On the road

Distillery Spotlight: The Celtic Distillerie


Côtes-d’Armor Department, Pleubian, North Brittany


France might not be the first place you’d think of when looking for a delicious malty dram, but this small, Breton-based distillery uses traditional distilling and aging techniques born of celtic heritage and produces whiskies inspired by its rugged coastal location.

The distillery has been built in a bunch of old farm buildings that sit looking out over the stretch of Pleubian coastline known as the ‘Sauvage Peninsula’. It’s an apt name – here the shoreline and surf is flecked with sprawling, splintered rocky outcrops. Not the sort of place you’d want to float around on an inflatable unicorn nor prance around in the sea, sans flip flop. 

The Celtic Distillerie, Pleubian.

What they offer

The Celtic Distillery currently produces three core whiskies. Glann Ar Mor (meaning the edge of the sea in Breton) and Kornog (not to be confused with the folk band of the same name ) and are both single malts and are produced on site using open flame stills sporting serpentine condensers and finished in Oregon pine fermenters.

Gwalarn (meaning north west wind in Breton) is a blended whisky made from three single malts – Kornog, a scottish malt (the origins of which they prefer to keep secret) and a german malt (the name of which was also kept schtumn).

Cellaring takes place just down the road at their visitor centre/storage facility. Here, the single malts are matured in bourbon barrels, caressed by the salty air that swirls around the large, airy warehouse. Front of house is a small museum and a gift shop selling a stack of whisky and Breton related knick-knackery.

Barrels o’ booze at the visitor centre/storage facility.

Worth a visit?

It’s a bit of a schlep from Blighty but northern Brittany is mighty pretty. Kind of like Cornwall, but with better food and less traffic. That said, in summer you can expect to encounter a fair bit of hot voiture action around its narrow country lanes. This part of the French coastline is a popular destination for Parisiens keen to escape the gritty heat of the city. 

Get the Eurostar from London St Pancras to Paris Gare du Nord, then hop on a TVG down to Guingamp from where you’ll need to grab a bus or taxi.

Master Distiller Aël Guégan inspects the latest batch.

Where should I stay?

We holed up in Paimpol, a bustling, cobbled coastal town a mere 30 minutes drive from the distillery. Breton shirts are, of course, compulsory around these parts so dress appropriately. If you can drag yourself away from one of the town’s fine eateries (and drinkeries) there’s a nice walk down the coastal path to the right hand- side of the harbour which leads to an old WWII bunker on the headland that houses rare bats. Views from here are marvellous; look down into the tree-lined estuary below and you’ll spy Great Egrets and Oystercatchers mooching on the shoreline. Or you could just stare out to see all dewy eyed and melancholic – ideally with a Breton dram in hand.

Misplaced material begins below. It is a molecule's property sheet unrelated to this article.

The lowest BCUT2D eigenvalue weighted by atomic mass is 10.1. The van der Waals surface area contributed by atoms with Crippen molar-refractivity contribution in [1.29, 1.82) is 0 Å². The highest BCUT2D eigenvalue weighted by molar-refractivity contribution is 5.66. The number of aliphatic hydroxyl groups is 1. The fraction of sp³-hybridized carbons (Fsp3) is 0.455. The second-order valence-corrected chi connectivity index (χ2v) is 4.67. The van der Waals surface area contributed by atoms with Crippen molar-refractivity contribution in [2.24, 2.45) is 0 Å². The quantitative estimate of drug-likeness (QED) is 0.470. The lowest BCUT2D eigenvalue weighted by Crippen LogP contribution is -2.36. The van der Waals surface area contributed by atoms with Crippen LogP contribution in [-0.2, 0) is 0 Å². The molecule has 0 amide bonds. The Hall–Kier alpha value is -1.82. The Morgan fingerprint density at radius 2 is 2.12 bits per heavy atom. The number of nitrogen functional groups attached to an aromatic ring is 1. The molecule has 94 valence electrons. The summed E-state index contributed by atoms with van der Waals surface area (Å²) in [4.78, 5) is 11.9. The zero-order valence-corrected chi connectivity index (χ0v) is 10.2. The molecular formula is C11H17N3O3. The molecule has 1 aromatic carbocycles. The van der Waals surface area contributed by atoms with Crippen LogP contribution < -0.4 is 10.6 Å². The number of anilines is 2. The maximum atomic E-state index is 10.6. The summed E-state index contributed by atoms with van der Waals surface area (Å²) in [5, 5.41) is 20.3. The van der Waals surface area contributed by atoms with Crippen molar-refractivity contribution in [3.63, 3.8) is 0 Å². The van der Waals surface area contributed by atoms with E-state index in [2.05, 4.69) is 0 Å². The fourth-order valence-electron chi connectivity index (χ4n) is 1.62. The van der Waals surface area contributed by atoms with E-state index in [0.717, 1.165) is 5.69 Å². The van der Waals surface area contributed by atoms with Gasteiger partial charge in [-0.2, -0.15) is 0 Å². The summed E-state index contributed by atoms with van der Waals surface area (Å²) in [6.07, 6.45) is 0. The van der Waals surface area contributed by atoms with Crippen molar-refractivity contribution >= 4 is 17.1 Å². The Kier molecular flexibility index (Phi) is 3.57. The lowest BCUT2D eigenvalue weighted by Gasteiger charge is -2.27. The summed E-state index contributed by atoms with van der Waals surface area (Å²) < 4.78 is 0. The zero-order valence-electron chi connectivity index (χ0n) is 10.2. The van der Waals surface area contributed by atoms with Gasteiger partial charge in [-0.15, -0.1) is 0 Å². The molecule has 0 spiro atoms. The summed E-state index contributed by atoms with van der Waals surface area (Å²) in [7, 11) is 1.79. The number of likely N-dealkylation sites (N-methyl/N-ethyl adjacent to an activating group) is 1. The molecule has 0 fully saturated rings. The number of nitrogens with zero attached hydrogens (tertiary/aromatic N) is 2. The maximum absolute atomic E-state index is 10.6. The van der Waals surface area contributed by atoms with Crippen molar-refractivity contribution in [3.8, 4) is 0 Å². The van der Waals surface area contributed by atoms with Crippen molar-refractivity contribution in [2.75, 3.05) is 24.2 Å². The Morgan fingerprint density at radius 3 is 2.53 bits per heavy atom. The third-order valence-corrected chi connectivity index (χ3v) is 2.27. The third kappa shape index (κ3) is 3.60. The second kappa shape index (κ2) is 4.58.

Paimpol harbourside. Breton shirts just out of shot.

Recommended eateries

For rustic fishy fodder (and for a glass of splendid local cider) swing over to L’islandais Restaurant.

For trad Breton nosh sans le quayside, dine at Chez Tonton Guy.

For fancy-pants posh, (a ‘cook-your-own-scallops-on-a-hot-stone’ kind of posh) mosey on down to the Restaurant de la Marne.

What should I take?

Visit in winter and you’ll experience some particularly parky winds that whip across this stretch of the coastline, so pack your parka and wooly hat. Northern Brittany is also quite rural so you might find that phrasebook or translation app will come in handy. Especially if – like us – you dicked around in French lessons at school and only have a rudimentary, child-like grasp of the French language*.


Have a taster…

Glann Ar Mor
70cl / 46%
Sea-kissed, sweet malts swirl with a hint of toffee.
Buy here


70cl / 46%
A peaty, peppered treat with ginger notes and a sweet finish.
Buy here


70cl / 40%
Fruity and rounded with a touch of peated malt.
Buy here


*Here’s a few useful phrases to get you started:

Nous nous excusons sans réserve pour le Brexit
We apologize unreservedly for Brexit

Ce poisson a-t-il été capturé en vertu d’une licence officielle délivrée dans le cadre de l’accord de commerce et de coopération ?
Has this fish been caught under an official license as issued through the Trade and Cooperation Agreement?

Mon ami a eu un malheureux accident dans son pantalon.
My friend has had an unfortunate accident in his trousers.


Thanks again to Krista Booker at Fourteen Ten for arranging the trip and the good folk from Maison Villevert who made us feel most welcome.


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